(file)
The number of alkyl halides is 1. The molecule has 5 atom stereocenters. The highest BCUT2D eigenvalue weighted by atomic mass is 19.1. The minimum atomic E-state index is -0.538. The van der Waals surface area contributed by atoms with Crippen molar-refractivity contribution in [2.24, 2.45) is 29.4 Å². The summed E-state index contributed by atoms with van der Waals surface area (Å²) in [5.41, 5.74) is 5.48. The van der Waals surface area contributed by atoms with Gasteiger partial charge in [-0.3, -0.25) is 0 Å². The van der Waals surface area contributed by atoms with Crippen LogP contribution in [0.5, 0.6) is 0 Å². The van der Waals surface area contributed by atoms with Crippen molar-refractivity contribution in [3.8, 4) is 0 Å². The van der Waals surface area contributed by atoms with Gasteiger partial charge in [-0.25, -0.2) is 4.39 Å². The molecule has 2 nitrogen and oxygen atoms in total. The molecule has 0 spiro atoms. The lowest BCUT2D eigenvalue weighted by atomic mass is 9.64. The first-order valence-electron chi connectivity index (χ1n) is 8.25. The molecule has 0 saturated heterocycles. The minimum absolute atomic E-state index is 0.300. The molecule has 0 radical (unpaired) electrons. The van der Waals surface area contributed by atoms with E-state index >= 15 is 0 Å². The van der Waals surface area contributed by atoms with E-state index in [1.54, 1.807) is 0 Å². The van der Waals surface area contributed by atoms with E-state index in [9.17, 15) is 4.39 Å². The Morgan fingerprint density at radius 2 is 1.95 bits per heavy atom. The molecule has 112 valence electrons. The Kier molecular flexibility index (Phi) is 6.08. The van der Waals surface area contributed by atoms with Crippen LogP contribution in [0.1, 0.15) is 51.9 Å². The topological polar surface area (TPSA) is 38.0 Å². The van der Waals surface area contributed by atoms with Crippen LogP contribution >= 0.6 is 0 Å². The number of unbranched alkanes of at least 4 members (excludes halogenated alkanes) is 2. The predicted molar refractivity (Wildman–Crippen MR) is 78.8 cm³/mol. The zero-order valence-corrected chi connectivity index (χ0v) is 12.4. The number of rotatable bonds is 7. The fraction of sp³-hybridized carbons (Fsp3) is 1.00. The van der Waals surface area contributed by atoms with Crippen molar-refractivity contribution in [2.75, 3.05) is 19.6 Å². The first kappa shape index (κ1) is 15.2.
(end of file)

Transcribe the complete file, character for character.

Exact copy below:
The number of alkyl halides is 1. The molecule has 5 atom stereocenters. The highest BCUT2D eigenvalue weighted by atomic mass is 19.1. The minimum atomic E-state index is -0.538. The van der Waals surface area contributed by atoms with Crippen molar-refractivity contribution in [2.24, 2.45) is 29.4 Å². The summed E-state index contributed by atoms with van der Waals surface area (Å²) in [5.41, 5.74) is 5.48. The van der Waals surface area contributed by atoms with Gasteiger partial charge in [-0.3, -0.25) is 0 Å². The van der Waals surface area contributed by atoms with Crippen LogP contribution in [0.5, 0.6) is 0 Å². The van der Waals surface area contributed by atoms with Crippen molar-refractivity contribution in [3.8, 4) is 0 Å². The van der Waals surface area contributed by atoms with Gasteiger partial charge in [-0.25, -0.2) is 4.39 Å². The molecule has 2 nitrogen and oxygen atoms in total. The molecule has 0 spiro atoms. The lowest BCUT2D eigenvalue weighted by atomic mass is 9.64. The first-order valence-electron chi connectivity index (χ1n) is 8.25. The molecule has 0 saturated heterocycles. The minimum absolute atomic E-state index is 0.300. The molecule has 0 radical (unpaired) electrons. The van der Waals surface area contributed by atoms with E-state index >= 15 is 0 Å². The van der Waals surface area contributed by atoms with E-state index in [1.54, 1.807) is 0 Å². The van der Waals surface area contributed by atoms with E-state index in [9.17, 15) is 4.39 Å². The Morgan fingerprint density at radius 2 is 1.95 bits per heavy atom. The molecule has 112 valence electrons. The Kier molecular flexibility index (Phi) is 6.08. The van der Waals surface area contributed by atoms with Crippen LogP contribution in [0.1, 0.15) is 51.9 Å². The topological polar surface area (TPSA) is 38.0 Å². The van der Waals surface area contributed by atoms with Crippen LogP contribution >= 0.6 is 0 Å². The number of unbranched alkanes of at least 4 members (excludes halogenated alkanes) is 2. The predicted molar refractivity (Wildman–Crippen MR) is 78.8 cm³/mol. The zero-order valence-corrected chi connectivity index (χ0v) is 12.4. The number of rotatable bonds is 7. The fraction of sp³-hybridized carbons (Fsp3) is 1.00. The van der Waals surface area contributed by atoms with Crippen molar-refractivity contribution in [2.75, 3.05) is 19.6 Å². The first kappa shape index (κ1) is 15.2.